Far from simplifying my life, technology has actually made it more complex. I have three email addresses, three contact lists, computers at work and at home with all kinds of files, five different types of music and movie players and probably five different browsers on the go with bookmarks and history scattered between a tablet, my wife's phone and two computers. I have a hard drive full of information from an old home Apple that won't sync with my PC laptop at home. I have Facebook, Twitter, Evernote, etc. I have thousands of articles and pieces of writing to archive. Thousands of photographs and songs, and hundreds of videos. I also have hundreds of other files on Google Docs, which I occasionally download to my laptop to back them up.
This is where the cloud makes things incredibly useful.
I have the free DropBox account, which has proved hugely valuable. But unfortunately it's limited to 2GB of space, unless I go and recruit all my friends to DropBox and get a few incremental increases as my reward.
I've been toying with the idea of going pro, which is $99 per year for 50GB of space. I could store most, if not all of my stuff that way and even share with my wife to make it more economical. Or I could get an account at SugarSync and get 60GB for the same $99.
The other brilliant idea I heard recently through a friend was to sign up for all the free cloud services out there — DropBox (2GB free), SugarSync (5GB free), iCloud (Mac only and most features are free), Box (5GB free), SkyDrive (up to 25GB free), etc. — and use them for different things. For example, DropBox could be used for work files as it currently has the largest user base and if you're sharing files with people chances are they've already got it. SugarSync could be for videos, Box for music and SkyDrive could be for personal documents, photos and scans, backups, etc.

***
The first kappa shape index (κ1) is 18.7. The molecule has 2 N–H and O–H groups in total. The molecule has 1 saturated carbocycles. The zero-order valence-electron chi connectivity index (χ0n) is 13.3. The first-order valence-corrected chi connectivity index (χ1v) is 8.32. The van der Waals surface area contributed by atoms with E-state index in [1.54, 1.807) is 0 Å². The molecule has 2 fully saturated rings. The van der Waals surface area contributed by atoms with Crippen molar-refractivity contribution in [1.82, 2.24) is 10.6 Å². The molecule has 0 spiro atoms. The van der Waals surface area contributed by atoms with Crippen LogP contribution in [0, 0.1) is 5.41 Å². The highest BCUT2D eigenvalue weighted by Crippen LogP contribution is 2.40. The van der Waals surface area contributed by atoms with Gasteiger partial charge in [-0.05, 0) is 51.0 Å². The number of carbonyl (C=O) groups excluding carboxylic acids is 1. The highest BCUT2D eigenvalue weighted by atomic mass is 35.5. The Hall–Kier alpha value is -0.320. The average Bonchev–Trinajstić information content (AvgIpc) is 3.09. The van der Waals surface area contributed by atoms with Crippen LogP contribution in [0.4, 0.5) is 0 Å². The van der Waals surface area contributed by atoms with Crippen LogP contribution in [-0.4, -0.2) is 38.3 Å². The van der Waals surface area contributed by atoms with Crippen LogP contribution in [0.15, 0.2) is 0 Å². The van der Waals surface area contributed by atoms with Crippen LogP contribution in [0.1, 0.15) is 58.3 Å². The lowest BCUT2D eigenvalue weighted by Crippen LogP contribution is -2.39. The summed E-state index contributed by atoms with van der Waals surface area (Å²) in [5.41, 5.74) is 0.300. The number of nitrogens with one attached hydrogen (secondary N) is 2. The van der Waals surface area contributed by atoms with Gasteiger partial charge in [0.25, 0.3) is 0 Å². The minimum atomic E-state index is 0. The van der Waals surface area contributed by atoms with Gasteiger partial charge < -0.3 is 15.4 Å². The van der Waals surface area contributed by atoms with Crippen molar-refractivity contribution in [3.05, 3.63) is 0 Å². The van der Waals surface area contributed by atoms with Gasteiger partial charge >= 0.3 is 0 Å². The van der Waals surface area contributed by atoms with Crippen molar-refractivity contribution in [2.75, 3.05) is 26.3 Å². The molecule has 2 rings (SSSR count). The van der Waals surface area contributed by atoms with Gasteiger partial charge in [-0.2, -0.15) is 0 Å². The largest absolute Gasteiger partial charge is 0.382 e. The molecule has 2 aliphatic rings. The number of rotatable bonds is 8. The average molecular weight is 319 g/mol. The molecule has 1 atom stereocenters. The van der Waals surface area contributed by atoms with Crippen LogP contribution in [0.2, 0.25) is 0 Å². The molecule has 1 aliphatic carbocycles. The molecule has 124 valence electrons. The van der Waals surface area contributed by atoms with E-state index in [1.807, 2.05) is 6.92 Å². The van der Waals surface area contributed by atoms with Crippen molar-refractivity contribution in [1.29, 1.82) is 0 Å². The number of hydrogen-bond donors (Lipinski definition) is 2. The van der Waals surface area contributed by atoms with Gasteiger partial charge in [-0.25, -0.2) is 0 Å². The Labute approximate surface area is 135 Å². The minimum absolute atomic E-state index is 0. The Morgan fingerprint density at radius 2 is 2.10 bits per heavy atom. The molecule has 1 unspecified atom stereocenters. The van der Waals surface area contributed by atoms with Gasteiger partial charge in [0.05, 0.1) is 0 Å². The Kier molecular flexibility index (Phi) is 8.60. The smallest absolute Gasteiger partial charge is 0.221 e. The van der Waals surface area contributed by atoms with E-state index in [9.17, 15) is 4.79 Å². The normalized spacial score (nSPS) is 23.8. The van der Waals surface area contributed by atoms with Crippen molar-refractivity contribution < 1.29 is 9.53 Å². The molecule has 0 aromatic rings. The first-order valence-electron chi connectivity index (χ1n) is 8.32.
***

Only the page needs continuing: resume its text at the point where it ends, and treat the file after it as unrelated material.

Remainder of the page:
The only drawback to this plan is that not all cloud services work the same. Some sync with files on your desktop and can be accessed through computers and devices, while others have to be accessed through the web. They all share differently. You'd also have to download several different apps for every computer and device, including devices with limited storage, and spend a lot of time archiving your data so it's exactly the way you want.
And if those free storage options ever close down or start charging then it's going to be a pain in the ass to move all your stuff.
Of course the simplest solution should be to get a thumb drive for all your really important files and manually sync your data between computers. You can get 16GB for $20 these days, and because they're so small you can keep two or three on a keychain for pretty much all of your files with no bandwidth hogging uploads or downloads required. However, most devices — tablets, phones, etc. — don't have USB ports, which pretty much kills that idea. CloudFTP, when it's released, solves that problem with a wireless solution but it means carrying the CloudFTP device and a hard drive with you to get your files.
Maybe, given the alternatives, $99 a year isn't so bad...
Book Warehouse closes its doors
These days my relationship with the Internet is love-hate. I use it. I love it. But it's quickly destroying a lot of once viable industries, putting tens of thousands — and maybe hundreds of thousands — of people out of work.
The Vancouver Book Warehouse chain is only the latest casualty of the digital age, announcing last week that it would be closing stores after 32 years in business. That news comes on the heels of closures at Blockbuster, Rogers Video, Borders in the U.S., Virgin Music and a lot of great music stores both independent and chain-owned. For every job it creates the Internet seems to destroy 10.
All kinds of small and independent retailers that deal in hard goods are also victims, as any customer with a phone can walk in and scan a barcode, then price the item at a dozen different other stores in a matter of seconds — including chain stores and online stores that brick and mortar stores just can't compete with. People still do care about service, and smart retailers are the ones that take steps to hide bar codes, but it's a bleak time in a lot of ways for a lot of industries — including my own.
Goodbye Book Warehouse. I think I still have a gift card somewhere with $25 on it — that I hope they spend on beer for their last staff party.
The most useful program ever?
My mouse stopped working recently, which means that I've been condemned to using the trackpad on my laptop. One minute I'll be typing in one place, then look up and realize that I'm typing wherever I last happened to leave the cursor.
Enter my new favourite program, Trackpad Blocker (trackspad-blocker.com) which freezes the trackpad while you're typing for any length of time that you set, like half a second. Accidental palm clicks are a thing of the past.